Will Capello stick with the striker who can't score?

England coach admires Emile Heskey's attacking style but accepts he'll have to look elsewhere for goals.

Who will score the goals that will win England the World Cup? A simple question, complicated by the fact that Fabio Capello is obsessed with picking Emile Heskey, who hardly ever scores for his country, an approach that failed its latest examination on Wednesday night.

At half-time in Amsterdam, England needed goals. They were two down and Wayne Rooney – around whom Capello has built his team – had scarcely had a shot on target. So what did the manager do in a tight spot? He brought on a goalscorer in Jermain Defoe, took off Heskey and turned the game around.

Sometimes the answer is obvious. Need a goal? Get a goalscorer on the pitch. The praise for Heskey in his recent renaissance in the latter days of Steve McClaren and then under Capello has been unstinting. He makes chances for Rooney, we are told, he unsettles defenders, he causes the damage for others to exploit. Yet the elephant in the corner, the statistic that is almost too embarrassing to mention, is his seven goals in 55 international caps.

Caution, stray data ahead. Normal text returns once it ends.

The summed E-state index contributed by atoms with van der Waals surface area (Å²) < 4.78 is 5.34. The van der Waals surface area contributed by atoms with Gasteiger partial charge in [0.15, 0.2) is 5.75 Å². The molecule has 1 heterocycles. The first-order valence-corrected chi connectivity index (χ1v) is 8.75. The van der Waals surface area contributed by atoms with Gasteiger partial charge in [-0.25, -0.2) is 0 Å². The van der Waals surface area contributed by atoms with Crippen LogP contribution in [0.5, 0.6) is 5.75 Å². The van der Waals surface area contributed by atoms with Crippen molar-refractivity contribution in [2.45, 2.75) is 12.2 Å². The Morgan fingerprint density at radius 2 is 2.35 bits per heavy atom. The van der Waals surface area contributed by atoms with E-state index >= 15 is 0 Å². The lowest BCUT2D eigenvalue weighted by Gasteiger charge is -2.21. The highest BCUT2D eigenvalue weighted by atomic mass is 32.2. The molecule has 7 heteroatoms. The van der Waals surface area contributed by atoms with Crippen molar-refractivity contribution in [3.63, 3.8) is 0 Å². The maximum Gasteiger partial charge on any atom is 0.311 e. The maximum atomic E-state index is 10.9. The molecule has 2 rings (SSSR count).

The big question is whether, once England are at the World Cup, Capello is prepared to place his faith in Rooney scoring virtually all his team's goals by continuing to pick a striker alongside him who barely scores himself. That is some pressure on Rooney, even with his current run of 10 goals in eight games.

Of course, Heskey has his strengths. He is a robust athlete, he chases back and he has a willingness to sacrifice himself for the greater good. That selfishness that characterises so many goalscorers is absent in Heskey: he is happy to be the straight man, the support act, the facilitator. Which is fine until England reach the point in a game when what they really need is a goal.